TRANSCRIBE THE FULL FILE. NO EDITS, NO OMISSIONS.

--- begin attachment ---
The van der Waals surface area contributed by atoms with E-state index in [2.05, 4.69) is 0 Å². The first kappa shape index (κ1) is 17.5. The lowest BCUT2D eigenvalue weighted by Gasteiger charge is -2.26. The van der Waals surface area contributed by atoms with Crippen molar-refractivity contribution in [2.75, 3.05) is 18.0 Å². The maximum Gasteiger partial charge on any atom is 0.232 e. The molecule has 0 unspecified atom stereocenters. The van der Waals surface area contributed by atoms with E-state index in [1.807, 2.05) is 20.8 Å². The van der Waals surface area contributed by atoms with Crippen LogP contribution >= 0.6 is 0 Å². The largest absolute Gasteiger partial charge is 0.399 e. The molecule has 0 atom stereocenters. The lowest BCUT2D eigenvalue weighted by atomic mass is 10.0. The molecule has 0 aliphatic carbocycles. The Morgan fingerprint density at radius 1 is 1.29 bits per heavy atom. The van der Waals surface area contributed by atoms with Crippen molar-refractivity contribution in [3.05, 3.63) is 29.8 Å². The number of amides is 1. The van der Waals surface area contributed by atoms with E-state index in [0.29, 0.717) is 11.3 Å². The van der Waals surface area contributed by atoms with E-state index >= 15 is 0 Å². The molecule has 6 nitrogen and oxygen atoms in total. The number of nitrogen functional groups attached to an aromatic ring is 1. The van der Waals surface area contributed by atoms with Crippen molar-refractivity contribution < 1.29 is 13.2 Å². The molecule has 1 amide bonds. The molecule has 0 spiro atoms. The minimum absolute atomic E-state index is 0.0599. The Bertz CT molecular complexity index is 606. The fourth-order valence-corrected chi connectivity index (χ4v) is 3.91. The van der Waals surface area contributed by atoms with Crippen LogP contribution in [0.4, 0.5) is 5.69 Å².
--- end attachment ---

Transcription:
The van der Waals surface area contributed by atoms with E-state index in [2.05, 4.69) is 0 Å². The first kappa shape index (κ1) is 17.5. The lowest BCUT2D eigenvalue weighted by Gasteiger charge is -2.26. The van der Waals surface area contributed by atoms with Crippen molar-refractivity contribution in [2.75, 3.05) is 18.0 Å². The maximum Gasteiger partial charge on any atom is 0.232 e. The molecule has 0 unspecified atom stereocenters. The van der Waals surface area contributed by atoms with E-state index in [1.807, 2.05) is 20.8 Å². The van der Waals surface area contributed by atoms with Crippen LogP contribution >= 0.6 is 0 Å². The largest absolute Gasteiger partial charge is 0.399 e. The molecule has 0 atom stereocenters. The lowest BCUT2D eigenvalue weighted by atomic mass is 10.0. The molecule has 0 aliphatic carbocycles. The Morgan fingerprint density at radius 1 is 1.29 bits per heavy atom. The van der Waals surface area contributed by atoms with Crippen molar-refractivity contribution in [3.05, 3.63) is 29.8 Å². The number of amides is 1. The van der Waals surface area contributed by atoms with E-state index in [0.29, 0.717) is 11.3 Å². The van der Waals surface area contributed by atoms with E-state index >= 15 is 0 Å². The molecule has 6 nitrogen and oxygen atoms in total. The number of nitrogen functional groups attached to an aromatic ring is 1. The van der Waals surface area contributed by atoms with Crippen molar-refractivity contribution < 1.29 is 13.2 Å². The molecule has 1 amide bonds. The molecule has 0 spiro atoms. The minimum absolute atomic E-state index is 0.0599. The Bertz CT molecular complexity index is 606. The fourth-order valence-corrected chi connectivity index (χ4v) is 3.91. The van der Waals surface area contributed by atoms with Crippen LogP contribution in [0.4, 0.5) is 5.69 Å².